Richardson, Kristina. Difference and Disability in the Medieval Islamic World: Blighted Bodies. Edinburgh U P, 2012, doi:10.3366/j.ctt3fgqv5.

—. “Domestic Violence in Medieval Disability Narratives.” International Journal of Middle East Studies, vol. 51, no. 1, 2019, pp. 113-115, doi:10.1017/S0020743818001198.

Robinson, Carol L. “Go Ask Alisoun: Geoffrey Chaucer and Deafland (Deafness as Authority).” Literature Compass, vol. 15, no. 6, 2018, pp. e12454-n/a. DOI:10.1111/lic3.12454.

Rogers, Will. Writing Old Age and Impairments in Late Medieval England, Arc Humanities P, 2021. DOI:10.1515/9781641892551.

Rubalcava, Holly N. “Bodies of Difference: Disability and Otherness in the Twelfth-Century Japanese Yamai no sōshi *.” The Routledge Companion to Art and Disability, edited by Keri Watson and Timothy W. Hiles, Routledge, 2022.

  • Abstract: “Comprising twenty-one scenes and depicting people with various illnesses, disfigurements, and impairments, the Yamai no sōshi has long been seen as on oddity among other Heian-period illustrated handscrolls. Questions of original function and patronage have dominated scholarship on the scroll, but this chapter approaches its visual-verbal representations of bodily ‘otherness,’ particularly of ill and disabled people, as indicators of broader socio-cultural concerns about ‘abnormal’ human bodies. The essay analyzes the figural relationships within each scene’s painting paying attention to ways in which the person with a condition is apprehended by the scene’s secondary figures while also considering the content and tone of the text in relation to the paintings. Care is taken to situate the scroll within the specific historical context in which it was produced in order to draw out nuanced articulations of how the body and disability were socially constructed at that time. Ultimately, it concludes that apparent and chronic conditions were more highly stigmatized than invisible or temporary conditions, and it recognizes that levels of stigmatization were largely dependent on the aesthetic expectations negotiated by the figure’s other identity positions, such as gender and class.”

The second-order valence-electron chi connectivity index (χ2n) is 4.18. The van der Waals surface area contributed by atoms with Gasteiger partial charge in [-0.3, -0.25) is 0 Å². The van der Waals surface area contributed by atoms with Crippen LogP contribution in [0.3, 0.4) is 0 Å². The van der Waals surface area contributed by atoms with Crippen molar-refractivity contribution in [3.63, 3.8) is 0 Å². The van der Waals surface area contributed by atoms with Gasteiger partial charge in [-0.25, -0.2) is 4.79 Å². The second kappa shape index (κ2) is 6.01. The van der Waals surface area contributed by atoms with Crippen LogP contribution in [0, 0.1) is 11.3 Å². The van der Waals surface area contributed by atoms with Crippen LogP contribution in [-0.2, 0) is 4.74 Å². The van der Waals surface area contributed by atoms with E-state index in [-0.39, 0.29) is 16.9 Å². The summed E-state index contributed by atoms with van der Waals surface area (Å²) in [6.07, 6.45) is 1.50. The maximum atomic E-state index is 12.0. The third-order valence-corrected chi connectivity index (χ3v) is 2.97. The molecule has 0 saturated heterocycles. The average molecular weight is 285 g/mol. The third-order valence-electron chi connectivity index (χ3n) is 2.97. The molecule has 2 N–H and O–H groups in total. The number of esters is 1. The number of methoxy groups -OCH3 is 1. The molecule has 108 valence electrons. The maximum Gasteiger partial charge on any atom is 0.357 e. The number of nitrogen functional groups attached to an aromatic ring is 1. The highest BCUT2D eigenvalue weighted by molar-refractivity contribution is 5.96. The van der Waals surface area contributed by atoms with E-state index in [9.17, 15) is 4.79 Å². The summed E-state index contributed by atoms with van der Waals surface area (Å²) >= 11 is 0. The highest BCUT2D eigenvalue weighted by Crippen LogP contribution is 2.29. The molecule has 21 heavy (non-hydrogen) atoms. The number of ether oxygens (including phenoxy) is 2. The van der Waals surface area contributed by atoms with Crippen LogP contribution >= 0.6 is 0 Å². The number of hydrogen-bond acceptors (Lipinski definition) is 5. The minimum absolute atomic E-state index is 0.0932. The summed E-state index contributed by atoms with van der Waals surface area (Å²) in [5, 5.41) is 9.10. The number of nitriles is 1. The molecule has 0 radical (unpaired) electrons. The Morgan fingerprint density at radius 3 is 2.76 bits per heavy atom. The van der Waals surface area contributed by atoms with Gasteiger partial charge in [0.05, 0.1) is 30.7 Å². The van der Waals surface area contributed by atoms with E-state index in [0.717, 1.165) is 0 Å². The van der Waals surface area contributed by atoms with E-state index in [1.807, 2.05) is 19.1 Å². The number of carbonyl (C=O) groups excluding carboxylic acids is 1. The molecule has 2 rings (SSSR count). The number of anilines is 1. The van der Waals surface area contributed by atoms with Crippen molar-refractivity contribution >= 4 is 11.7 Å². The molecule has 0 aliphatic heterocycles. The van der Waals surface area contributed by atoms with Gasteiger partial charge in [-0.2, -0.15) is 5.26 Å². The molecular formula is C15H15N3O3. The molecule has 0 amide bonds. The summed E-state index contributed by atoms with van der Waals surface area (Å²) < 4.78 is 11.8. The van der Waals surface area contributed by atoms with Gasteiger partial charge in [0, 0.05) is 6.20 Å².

Sayers, Edna Edith. “Experience, Authority, and the Mediation of Deafness: Chaucer’s Wife of Bath,” Disability in the Middle Ages: Reconsiderations and Reverberations, edited by Joshua R. Eyler. Routledge 2010.